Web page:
A couple of days ahead of Bastille Day, that's what I went looking for for our Saturday movie date: something that's French enough...
For whatever reason, it feels a fairly muted Independence Day this Fourth of July. So I thought for our Saturday movie date a tale of American daring and ingenuity triumphing against the odds...
Lindsay Lohan, before she got fully loaded
So a reader sent me a link over to this piece, and for some reason the management situation over there made me think this might be an apt film for our Saturday movie date...
or our Saturday movie date this week, a muted centennial: Orson Welles was born one hundred years last Wednesday - May 6th 1915, in Kenosha, Wisconsin - and I thought the anniversary would have been a bigger deal. But I guess the conventional wisdom on the Wunderkind - meteoric rise, then squandered talent - is prevailing posthumously, too...
One of my boys said to me the other day, "Hey, can we watch Hitchhiker's Guide to the Galaxy?" - which surprised me because I thought the Hitchhiker's cult had waned sufficiently that it would have passed his generation by. As it happens, it's ten years ago this week since the movie came out - intended as the first of a series but received so badly that we'll be waiting for a sequel a long time. Nevertheless, I found the picture interesting as a study in adaptation, which is the main reason it's our Saturday movie date. I came to Hitchhiker's Guide somewhat late and by the time I did its worshippers were so devoted I never felt like putting in the hours to join their ranks. But it ran and reran on BBC Radio Four for what seems like a ...
Al Pacino turns 75 in a few days' time. He had a great run in the early Seventies - The Godfather, Serpico, Dog Day Afternoon - and then made some poor choices. Still, I assumed he'd be one of those Hollywood leading men who aged well and retained their cool. It never occurred to me that he'd decide to spend his late middle-age chewing the furniture and bellowing in ever riper outfits and hairdos. For our Saturday movie date, I was trying to think of the last good Pacino film, and settled on this one - from 1997, Donnie Brasco: One of the rare endearing qualities about Hollywood execs is their habit, for all their much-vaunted insider cynicism, of reacting to hit films like any old rube at the multiplex. Faced with Four Weddings And A ...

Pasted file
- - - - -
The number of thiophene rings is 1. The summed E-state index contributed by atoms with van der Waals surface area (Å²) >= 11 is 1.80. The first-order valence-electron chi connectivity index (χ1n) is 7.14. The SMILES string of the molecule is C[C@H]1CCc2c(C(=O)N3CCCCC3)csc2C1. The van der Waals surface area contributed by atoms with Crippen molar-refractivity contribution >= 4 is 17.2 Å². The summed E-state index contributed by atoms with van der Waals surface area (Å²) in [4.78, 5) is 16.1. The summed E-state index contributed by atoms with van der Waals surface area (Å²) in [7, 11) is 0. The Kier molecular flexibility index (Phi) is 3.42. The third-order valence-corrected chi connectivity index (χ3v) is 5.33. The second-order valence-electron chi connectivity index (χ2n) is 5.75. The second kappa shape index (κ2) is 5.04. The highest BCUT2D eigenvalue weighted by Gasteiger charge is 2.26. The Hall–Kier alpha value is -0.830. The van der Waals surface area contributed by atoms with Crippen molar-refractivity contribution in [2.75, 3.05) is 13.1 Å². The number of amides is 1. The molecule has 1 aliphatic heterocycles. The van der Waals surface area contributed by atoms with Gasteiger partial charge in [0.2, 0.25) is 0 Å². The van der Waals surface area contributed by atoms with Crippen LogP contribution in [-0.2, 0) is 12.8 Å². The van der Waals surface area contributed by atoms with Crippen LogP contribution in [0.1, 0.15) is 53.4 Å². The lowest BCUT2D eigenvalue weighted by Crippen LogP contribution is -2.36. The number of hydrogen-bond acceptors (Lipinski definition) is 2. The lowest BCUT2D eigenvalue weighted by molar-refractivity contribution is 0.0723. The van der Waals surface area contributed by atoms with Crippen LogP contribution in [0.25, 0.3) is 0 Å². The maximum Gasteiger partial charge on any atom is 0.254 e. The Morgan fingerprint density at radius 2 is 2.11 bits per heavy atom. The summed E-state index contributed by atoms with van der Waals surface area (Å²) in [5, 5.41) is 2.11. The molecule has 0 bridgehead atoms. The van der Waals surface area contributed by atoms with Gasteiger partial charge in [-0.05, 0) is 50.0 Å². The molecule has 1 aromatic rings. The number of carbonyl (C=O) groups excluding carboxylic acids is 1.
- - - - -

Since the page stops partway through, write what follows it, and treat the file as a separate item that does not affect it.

Our Saturday movie feature salutes a memorable Hollywood star, born one hundred years ago this month - April 21st 1915, in Chihuahua, Mexico: Anthony Quinn was easy to mock - rough, raw, primal, lusty, throaty, stubbly, the life-force who forces a little too much life on you, who pisses on subtlety, sprays mouthfuls of ouzo on nuance, rubs the prickle of his three-day beard on ambiguity...
So the other night I was watching the second movie in the RED series, which is like the semi-thinking man's Expendables, and reckoning what fun it was to see a great serious actress like Helen Mirren mixing it up with an action star like Bruce Willis. And then I thought: "Hang on, when did Helen Mirren become a great serious actress?" Well, somehow she did...
A cinematic blockbuster in which the megalomaniac super-villain out to take over the world is ...a climate-change activist
For Oscar weekend: Bill Murray and Scarlett Johansson in a great Oscar-loser
Clint Eastwood's American Sniper continues to do boffo biz, but on this Valentine's Day it's not really what one would call a date movie. So, for our weekend film feature, how about this Clint pic, with a dozen roses and a box of chocolates? In 1995, Eastwood took a schlock novel, and turned it into a valentine to himself...
In the wake of Brian Williams' fantasies, another tale of journalistic fabulism
One of Clint Eastwood's best movies - as producer, director and composer